Adoption is not an option only for couples that completely lack children but also for those that want to expand their families. Some couples may completely not be able to have children on their own leaving adoption as the only option. Some couples on the other hand may have been able to have a number of children during their younger age but are not able to bear another child later in their lives. After failed attempt to have another child, the couples can opt for adoption as a way to expand their family. In some cases, couples opt for adoption as a way of bringing a boy or a girl into their family.

Apart from infertility, there are other motivations for opting for adoption. Some individuals are motivated by health-related issues in making the decision. For instance, natural birth may threaten the health of some women due to their health state. Unwilling to risk the health of the mother, a couple may opt for adoption as an alternative (Brodzinsky Smith, & Brodzinsky, 1998). In some cases, some couple seeks adoption as a way of preventing some gene from passing down to their children. Such couples may have information that natural birth can pass the serious medical or genetic condition to their biological children.

Adoption is sometimes opted for as an altruistic deed. Some families may adopt a child to save such a child from some unfavorable conditions. For instance, a family can opt to adopt children living in unhealthy living conditions to provide them with favorable conditions for growth. Poverty, illness, family problems, underage pregnancy, and drug abuse are some conditions that can limit a child from living a healthy life (Zastrow, 1977). A child brought in a family of drug abusers may end up abusing the drug. In such a case adoption can be one of the options for providing a healthy living condition for a child. Adoption is also used by individuals that want to remain single but need a family (Kelly & Mabry, 2006). Despite remaining single, many singles have a passion for parenting. As having children requires genetic material for both a woman and a man, a single person can opt for adoption as an alternative. Homosexual couples who want to have children may also opt for adoption. In addition, adoption has been a common option for celebrities and public figures that don’t wish to have biological children.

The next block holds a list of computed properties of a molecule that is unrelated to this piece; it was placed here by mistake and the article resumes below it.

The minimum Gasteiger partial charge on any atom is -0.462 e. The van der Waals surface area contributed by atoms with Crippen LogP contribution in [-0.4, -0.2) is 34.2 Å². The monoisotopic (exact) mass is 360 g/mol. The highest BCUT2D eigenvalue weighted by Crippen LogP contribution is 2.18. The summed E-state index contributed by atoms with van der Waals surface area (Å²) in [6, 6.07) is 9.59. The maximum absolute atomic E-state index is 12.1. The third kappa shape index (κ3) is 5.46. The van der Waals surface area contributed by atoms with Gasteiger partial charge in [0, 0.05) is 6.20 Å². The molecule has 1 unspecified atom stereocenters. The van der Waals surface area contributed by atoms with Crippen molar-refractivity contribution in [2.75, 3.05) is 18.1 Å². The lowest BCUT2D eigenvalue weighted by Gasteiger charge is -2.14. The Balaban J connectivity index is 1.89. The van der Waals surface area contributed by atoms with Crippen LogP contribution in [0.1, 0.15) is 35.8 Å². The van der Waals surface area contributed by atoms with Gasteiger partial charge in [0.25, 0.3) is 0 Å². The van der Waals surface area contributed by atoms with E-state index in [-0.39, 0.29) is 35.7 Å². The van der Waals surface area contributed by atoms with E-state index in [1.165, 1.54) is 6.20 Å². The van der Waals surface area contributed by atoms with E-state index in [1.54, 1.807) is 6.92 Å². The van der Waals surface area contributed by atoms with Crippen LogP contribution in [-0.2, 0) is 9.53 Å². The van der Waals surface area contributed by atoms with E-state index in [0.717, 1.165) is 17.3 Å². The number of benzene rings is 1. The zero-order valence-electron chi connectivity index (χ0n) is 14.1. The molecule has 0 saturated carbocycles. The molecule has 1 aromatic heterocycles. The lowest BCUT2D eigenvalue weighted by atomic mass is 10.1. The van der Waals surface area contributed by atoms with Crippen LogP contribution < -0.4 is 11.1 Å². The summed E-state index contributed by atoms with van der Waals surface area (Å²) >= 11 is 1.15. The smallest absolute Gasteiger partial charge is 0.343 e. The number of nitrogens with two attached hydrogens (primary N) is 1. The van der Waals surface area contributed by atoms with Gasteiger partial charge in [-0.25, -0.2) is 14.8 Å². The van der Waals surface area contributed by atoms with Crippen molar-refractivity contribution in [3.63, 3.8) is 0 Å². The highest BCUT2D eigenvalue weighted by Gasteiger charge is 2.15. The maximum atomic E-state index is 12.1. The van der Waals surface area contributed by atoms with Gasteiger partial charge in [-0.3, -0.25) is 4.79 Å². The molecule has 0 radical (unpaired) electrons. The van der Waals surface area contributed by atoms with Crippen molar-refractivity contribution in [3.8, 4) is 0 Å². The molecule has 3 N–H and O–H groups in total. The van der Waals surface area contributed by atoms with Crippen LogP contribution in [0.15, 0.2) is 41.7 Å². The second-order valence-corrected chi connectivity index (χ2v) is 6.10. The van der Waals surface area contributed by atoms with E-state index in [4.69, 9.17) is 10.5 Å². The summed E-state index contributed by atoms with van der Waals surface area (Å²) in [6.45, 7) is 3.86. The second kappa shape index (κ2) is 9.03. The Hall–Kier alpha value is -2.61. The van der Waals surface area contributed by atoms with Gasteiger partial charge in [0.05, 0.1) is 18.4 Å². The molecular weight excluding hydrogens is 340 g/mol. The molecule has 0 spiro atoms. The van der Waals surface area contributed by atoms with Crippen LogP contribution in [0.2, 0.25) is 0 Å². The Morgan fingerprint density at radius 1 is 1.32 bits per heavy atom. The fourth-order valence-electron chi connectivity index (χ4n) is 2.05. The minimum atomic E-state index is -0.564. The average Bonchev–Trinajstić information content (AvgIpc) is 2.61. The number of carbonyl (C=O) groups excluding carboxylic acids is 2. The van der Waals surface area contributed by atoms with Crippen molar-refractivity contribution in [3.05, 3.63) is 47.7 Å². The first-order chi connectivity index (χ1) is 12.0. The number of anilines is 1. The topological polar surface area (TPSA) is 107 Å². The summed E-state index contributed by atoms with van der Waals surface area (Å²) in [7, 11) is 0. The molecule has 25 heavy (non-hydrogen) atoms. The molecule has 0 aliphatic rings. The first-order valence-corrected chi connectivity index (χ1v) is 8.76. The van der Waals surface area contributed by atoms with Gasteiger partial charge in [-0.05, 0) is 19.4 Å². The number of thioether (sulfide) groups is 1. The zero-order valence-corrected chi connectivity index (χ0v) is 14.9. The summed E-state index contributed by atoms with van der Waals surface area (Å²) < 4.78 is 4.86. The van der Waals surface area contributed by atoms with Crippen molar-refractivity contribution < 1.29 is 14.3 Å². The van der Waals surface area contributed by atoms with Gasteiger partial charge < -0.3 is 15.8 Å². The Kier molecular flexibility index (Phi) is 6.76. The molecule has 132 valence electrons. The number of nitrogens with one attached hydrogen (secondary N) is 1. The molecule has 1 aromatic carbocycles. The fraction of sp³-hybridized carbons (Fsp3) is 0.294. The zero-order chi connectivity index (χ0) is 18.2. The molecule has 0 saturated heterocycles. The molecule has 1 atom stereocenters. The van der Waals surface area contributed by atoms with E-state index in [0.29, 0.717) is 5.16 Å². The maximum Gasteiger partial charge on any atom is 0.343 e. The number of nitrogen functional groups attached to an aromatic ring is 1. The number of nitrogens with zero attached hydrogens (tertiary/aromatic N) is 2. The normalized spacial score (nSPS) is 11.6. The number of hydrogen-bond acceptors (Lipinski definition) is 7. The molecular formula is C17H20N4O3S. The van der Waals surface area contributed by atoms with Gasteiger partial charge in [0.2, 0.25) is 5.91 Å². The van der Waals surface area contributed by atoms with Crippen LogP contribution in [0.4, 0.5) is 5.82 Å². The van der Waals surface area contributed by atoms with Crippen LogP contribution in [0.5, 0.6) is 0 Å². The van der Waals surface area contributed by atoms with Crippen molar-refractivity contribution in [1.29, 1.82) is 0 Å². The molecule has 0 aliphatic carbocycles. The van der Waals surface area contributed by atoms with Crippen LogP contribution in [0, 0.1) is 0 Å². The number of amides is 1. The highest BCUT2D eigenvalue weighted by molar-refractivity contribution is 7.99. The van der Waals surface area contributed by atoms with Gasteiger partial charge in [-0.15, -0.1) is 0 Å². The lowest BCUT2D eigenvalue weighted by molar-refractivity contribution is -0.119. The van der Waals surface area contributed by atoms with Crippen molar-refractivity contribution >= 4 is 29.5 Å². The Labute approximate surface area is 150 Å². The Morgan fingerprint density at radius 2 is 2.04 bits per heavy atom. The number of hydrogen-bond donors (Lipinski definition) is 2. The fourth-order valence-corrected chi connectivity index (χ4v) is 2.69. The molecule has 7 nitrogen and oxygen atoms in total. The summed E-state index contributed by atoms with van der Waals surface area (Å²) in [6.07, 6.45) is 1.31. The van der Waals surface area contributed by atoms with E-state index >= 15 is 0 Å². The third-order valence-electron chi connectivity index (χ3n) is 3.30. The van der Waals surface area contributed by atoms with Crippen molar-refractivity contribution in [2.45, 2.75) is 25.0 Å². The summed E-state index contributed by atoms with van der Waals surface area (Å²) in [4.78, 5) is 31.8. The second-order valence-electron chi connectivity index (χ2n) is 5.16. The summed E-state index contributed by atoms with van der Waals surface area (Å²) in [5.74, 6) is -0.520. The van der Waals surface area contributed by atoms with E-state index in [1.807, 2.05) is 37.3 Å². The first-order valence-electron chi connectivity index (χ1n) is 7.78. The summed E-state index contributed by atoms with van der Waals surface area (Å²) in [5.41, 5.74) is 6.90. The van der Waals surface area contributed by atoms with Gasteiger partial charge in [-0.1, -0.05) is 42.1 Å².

Changing Trend in Adoption

Adoption today is significantly different from what was traditionally carried out. The main reason for adoption was natural infertility where a couple could not bear children. Although infertility is still the common motivation for adoption, most infertility cases result from delays in having children. This implies that most adopting families are above fifty years. In the past adoption, records were put away from the public. This was a mechanism for protecting a child from being regarded as illegitimate (Brodzinsky, Schechter, Braff & Singer, 1984). This traditional adoption implied that connection with biological parents was completely terminated and there was no communication between the adopted children with biological parents. This trend, however, is coming to an end. A new trend is emerging where individuals involved in adoptions constantly share information and in some cases even have direct contact (Kelly & Mabry, 2006). Changes in society have led to more adoption.